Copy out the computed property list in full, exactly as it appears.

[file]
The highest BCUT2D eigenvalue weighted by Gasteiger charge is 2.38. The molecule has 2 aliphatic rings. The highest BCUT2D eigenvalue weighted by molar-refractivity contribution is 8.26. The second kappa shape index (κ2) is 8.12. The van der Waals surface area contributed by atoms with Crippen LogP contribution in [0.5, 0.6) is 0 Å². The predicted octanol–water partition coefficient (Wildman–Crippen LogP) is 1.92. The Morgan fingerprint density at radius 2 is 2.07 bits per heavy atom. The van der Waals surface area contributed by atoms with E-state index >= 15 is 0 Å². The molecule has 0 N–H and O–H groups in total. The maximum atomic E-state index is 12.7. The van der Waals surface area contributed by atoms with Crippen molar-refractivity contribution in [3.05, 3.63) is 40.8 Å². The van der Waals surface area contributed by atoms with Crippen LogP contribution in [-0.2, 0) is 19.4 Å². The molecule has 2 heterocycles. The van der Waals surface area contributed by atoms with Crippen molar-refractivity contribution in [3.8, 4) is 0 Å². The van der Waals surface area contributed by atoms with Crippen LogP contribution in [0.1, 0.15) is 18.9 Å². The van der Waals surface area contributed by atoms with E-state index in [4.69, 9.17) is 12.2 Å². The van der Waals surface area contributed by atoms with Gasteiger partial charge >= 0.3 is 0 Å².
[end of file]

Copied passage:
The highest BCUT2D eigenvalue weighted by Gasteiger charge is 2.38. The molecule has 2 aliphatic rings. The highest BCUT2D eigenvalue weighted by molar-refractivity contribution is 8.26. The second kappa shape index (κ2) is 8.12. The van der Waals surface area contributed by atoms with Crippen LogP contribution in [0.5, 0.6) is 0 Å². The predicted octanol–water partition coefficient (Wildman–Crippen LogP) is 1.92. The Morgan fingerprint density at radius 2 is 2.07 bits per heavy atom. The van der Waals surface area contributed by atoms with E-state index >= 15 is 0 Å². The molecule has 0 N–H and O–H groups in total. The maximum atomic E-state index is 12.7. The van der Waals surface area contributed by atoms with Crippen molar-refractivity contribution in [3.05, 3.63) is 40.8 Å². The van der Waals surface area contributed by atoms with Crippen LogP contribution in [-0.2, 0) is 19.4 Å². The molecule has 2 heterocycles. The van der Waals surface area contributed by atoms with Crippen molar-refractivity contribution in [3.8, 4) is 0 Å². The van der Waals surface area contributed by atoms with Crippen LogP contribution in [0.1, 0.15) is 18.9 Å². The van der Waals surface area contributed by atoms with E-state index in [4.69, 9.17) is 12.2 Å². The van der Waals surface area contributed by atoms with Gasteiger partial charge >= 0.3 is 0 Å².